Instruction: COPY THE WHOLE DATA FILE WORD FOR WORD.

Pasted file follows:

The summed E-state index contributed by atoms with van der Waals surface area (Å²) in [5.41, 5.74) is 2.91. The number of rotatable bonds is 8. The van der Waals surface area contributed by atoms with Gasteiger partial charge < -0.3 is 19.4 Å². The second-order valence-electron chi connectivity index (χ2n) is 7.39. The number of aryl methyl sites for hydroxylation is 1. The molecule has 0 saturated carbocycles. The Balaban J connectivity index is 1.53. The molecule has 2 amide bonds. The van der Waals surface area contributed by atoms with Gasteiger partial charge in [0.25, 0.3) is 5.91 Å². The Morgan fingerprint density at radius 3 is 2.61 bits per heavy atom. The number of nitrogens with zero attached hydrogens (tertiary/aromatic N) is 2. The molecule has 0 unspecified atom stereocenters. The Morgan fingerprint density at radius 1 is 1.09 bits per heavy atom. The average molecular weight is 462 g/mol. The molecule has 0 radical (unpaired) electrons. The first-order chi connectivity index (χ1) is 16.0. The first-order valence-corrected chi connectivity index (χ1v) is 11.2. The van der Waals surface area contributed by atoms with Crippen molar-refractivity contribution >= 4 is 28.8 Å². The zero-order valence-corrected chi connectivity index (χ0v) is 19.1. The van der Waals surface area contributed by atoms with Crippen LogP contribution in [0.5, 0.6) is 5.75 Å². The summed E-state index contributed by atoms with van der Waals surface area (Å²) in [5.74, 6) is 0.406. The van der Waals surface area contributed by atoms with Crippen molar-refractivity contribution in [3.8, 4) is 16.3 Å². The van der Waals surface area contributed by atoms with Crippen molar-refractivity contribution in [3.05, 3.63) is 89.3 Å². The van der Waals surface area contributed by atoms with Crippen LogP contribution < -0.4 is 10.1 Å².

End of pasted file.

The summed E-state index contributed by atoms with van der Waals surface area (Å²) in [5.41, 5.74) is 2.91. The number of rotatable bonds is 8. The van der Waals surface area contributed by atoms with Gasteiger partial charge < -0.3 is 19.4 Å². The second-order valence-electron chi connectivity index (χ2n) is 7.39. The number of aryl methyl sites for hydroxylation is 1. The molecule has 0 saturated carbocycles. The Balaban J connectivity index is 1.53. The molecule has 2 amide bonds. The van der Waals surface area contributed by atoms with Gasteiger partial charge in [0.25, 0.3) is 5.91 Å². The Morgan fingerprint density at radius 3 is 2.61 bits per heavy atom. The number of nitrogens with zero attached hydrogens (tertiary/aromatic N) is 2. The molecule has 0 unspecified atom stereocenters. The Morgan fingerprint density at radius 1 is 1.09 bits per heavy atom. The average molecular weight is 462 g/mol. The molecule has 0 radical (unpaired) electrons. The first-order chi connectivity index (χ1) is 16.0. The first-order valence-corrected chi connectivity index (χ1v) is 11.2. The van der Waals surface area contributed by atoms with Crippen molar-refractivity contribution >= 4 is 28.8 Å². The zero-order valence-corrected chi connectivity index (χ0v) is 19.1. The van der Waals surface area contributed by atoms with Crippen LogP contribution in [0.5, 0.6) is 5.75 Å². The summed E-state index contributed by atoms with van der Waals surface area (Å²) in [5.74, 6) is 0.406. The van der Waals surface area contributed by atoms with Crippen molar-refractivity contribution in [3.8, 4) is 16.3 Å². The van der Waals surface area contributed by atoms with Crippen molar-refractivity contribution in [3.05, 3.63) is 89.3 Å². The van der Waals surface area contributed by atoms with Crippen LogP contribution < -0.4 is 10.1 Å².